This is the first in a four-part series in which Oracle Associate General Counsel Suchitra Narayen, QuisLex CEO Ram Vasudevan and consultant Rees Morrison will discuss the opportunities and challenges facing a global legal department.
The global business arena places unique demands on corporate counsel. Collaborating across multiple time zones can be difficult and inefficient, and supporting business units in different countries—not to mention dealing with suppliers, customers and governments worldwide—can present a host of issues. At the same time, globalization provides opportunities for corporate legal departments because the diversity of knowledge, experience and perspective essential to provide effective legal support in today’s global economy is available within the department. In addition, alternative geographically-distributed legal resources have become increasingly sophisticated, and are available to assist with significant process and technological enhancements. Companies that consciously consider the implications of a global legal practice, successfully manage the potential challenges and leverage the corresponding opportunities place themselves at a distinct competitive advantage.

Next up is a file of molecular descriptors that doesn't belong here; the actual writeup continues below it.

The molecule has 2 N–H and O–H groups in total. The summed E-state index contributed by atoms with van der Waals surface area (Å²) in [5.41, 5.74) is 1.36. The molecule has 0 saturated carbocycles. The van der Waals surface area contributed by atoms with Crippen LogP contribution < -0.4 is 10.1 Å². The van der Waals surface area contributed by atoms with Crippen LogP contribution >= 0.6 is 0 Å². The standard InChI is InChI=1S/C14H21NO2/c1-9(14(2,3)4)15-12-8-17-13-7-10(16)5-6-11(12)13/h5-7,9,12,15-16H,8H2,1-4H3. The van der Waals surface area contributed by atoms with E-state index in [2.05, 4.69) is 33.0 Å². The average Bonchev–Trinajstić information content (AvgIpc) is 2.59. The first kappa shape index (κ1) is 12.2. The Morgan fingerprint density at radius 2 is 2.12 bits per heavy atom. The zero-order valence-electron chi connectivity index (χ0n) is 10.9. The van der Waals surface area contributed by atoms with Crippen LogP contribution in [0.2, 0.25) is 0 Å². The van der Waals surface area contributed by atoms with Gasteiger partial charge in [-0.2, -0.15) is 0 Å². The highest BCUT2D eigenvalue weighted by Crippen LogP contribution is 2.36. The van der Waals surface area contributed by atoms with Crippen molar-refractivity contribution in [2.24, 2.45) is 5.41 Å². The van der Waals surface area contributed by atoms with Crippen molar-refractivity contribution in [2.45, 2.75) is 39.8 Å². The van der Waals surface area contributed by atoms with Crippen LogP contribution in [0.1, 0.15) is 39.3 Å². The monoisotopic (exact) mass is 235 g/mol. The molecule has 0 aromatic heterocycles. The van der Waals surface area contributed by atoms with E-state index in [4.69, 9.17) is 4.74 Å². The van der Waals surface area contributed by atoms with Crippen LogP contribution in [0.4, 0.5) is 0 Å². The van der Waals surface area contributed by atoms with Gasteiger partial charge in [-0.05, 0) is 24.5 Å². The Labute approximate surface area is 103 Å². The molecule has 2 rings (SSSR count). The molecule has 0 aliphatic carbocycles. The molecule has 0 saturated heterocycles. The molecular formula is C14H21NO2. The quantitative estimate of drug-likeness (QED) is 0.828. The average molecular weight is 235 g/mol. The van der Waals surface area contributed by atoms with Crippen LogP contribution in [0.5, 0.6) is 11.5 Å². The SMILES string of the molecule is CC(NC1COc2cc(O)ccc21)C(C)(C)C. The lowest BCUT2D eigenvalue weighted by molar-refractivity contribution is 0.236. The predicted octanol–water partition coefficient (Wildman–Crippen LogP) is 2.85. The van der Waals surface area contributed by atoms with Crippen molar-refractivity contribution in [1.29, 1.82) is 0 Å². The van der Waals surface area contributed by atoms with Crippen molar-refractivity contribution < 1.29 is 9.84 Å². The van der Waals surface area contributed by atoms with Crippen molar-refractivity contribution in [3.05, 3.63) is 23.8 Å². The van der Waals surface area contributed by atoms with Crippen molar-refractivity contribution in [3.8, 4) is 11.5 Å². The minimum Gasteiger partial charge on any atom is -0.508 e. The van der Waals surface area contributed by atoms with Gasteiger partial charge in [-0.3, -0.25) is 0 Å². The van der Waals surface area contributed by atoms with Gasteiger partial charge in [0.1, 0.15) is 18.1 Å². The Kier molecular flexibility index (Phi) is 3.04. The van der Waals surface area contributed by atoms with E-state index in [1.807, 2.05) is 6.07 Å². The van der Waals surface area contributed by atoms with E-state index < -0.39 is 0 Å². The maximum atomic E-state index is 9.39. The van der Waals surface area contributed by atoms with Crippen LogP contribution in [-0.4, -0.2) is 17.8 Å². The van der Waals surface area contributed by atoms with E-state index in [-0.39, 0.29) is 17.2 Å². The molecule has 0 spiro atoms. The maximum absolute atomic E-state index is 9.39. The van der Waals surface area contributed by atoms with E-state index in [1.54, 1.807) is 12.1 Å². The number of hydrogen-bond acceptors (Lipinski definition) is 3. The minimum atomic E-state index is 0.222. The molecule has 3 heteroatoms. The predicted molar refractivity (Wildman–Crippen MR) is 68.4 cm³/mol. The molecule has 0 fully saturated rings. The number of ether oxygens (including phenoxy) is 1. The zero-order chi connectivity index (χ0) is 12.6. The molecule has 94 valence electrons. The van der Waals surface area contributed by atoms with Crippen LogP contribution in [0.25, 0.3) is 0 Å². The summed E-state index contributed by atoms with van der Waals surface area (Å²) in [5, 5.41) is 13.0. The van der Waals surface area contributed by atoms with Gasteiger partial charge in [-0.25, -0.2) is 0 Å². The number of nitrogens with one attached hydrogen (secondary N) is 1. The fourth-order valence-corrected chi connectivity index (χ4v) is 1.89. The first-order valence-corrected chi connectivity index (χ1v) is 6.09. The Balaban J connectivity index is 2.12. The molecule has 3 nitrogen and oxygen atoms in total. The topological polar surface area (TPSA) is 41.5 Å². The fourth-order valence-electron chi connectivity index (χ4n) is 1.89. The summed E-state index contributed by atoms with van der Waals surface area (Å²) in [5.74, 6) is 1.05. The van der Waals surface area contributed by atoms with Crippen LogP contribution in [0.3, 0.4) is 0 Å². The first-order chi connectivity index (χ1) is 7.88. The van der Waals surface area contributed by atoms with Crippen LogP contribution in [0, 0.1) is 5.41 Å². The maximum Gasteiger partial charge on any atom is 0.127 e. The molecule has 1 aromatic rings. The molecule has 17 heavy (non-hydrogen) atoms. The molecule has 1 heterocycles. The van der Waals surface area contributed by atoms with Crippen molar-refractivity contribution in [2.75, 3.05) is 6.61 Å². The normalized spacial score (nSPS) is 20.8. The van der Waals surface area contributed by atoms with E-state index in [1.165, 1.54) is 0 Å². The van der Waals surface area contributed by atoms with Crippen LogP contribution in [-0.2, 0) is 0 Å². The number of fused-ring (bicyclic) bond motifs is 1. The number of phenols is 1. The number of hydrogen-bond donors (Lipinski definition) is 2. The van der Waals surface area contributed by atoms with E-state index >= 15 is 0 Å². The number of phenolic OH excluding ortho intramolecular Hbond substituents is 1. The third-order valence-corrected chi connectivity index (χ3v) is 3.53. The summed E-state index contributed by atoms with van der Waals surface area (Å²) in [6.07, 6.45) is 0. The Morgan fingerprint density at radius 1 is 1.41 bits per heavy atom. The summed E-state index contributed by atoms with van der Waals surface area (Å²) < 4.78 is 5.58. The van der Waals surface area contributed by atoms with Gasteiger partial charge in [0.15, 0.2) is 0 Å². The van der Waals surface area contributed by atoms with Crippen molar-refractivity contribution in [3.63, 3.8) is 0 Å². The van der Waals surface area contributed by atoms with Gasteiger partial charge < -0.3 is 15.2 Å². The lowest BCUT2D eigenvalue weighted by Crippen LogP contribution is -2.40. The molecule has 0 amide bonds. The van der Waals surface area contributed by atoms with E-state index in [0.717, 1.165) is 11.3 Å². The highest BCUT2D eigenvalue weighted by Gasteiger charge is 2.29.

In-house counsel located in the U.S. may be asked to explain the business operational implications of legal requirements based on an English translation of a German document governed by Swiss law, or to decide if there is a problem with a bilingual document presented for signature where the Chinese or Ukrainian column seems to have three times as much content as the English “translation.” Deal schedules can be impacted by the limited availability of clients, customers and suppliers during the Las Posadas/Novenas Navide celebrations (starting Dec. 16 in Latin America), followed by the Russian Christmas/New Year holidays (occurring in early January based on the Georgian calendar) and then Chinese New Year (which lasts for two weeks and typically starts between late January and mid-February).
This diversity should be viewed as an opportunity, not as a challenge to a manager’s ability to effectively run the legal department. By nature, a global legal department’s employees come from different ethnic, cultural and linguistic backgrounds. Even if the communication is primarily in English, the vocabulary used, and its meaning, may differ. This can lead to interesting (at least to lawyers) debates about the use of “warranty” versus. “guaranty” and the exact scope of a license to “use” a particular technology. Having this understanding within the legal department can help avoid potential communication issues.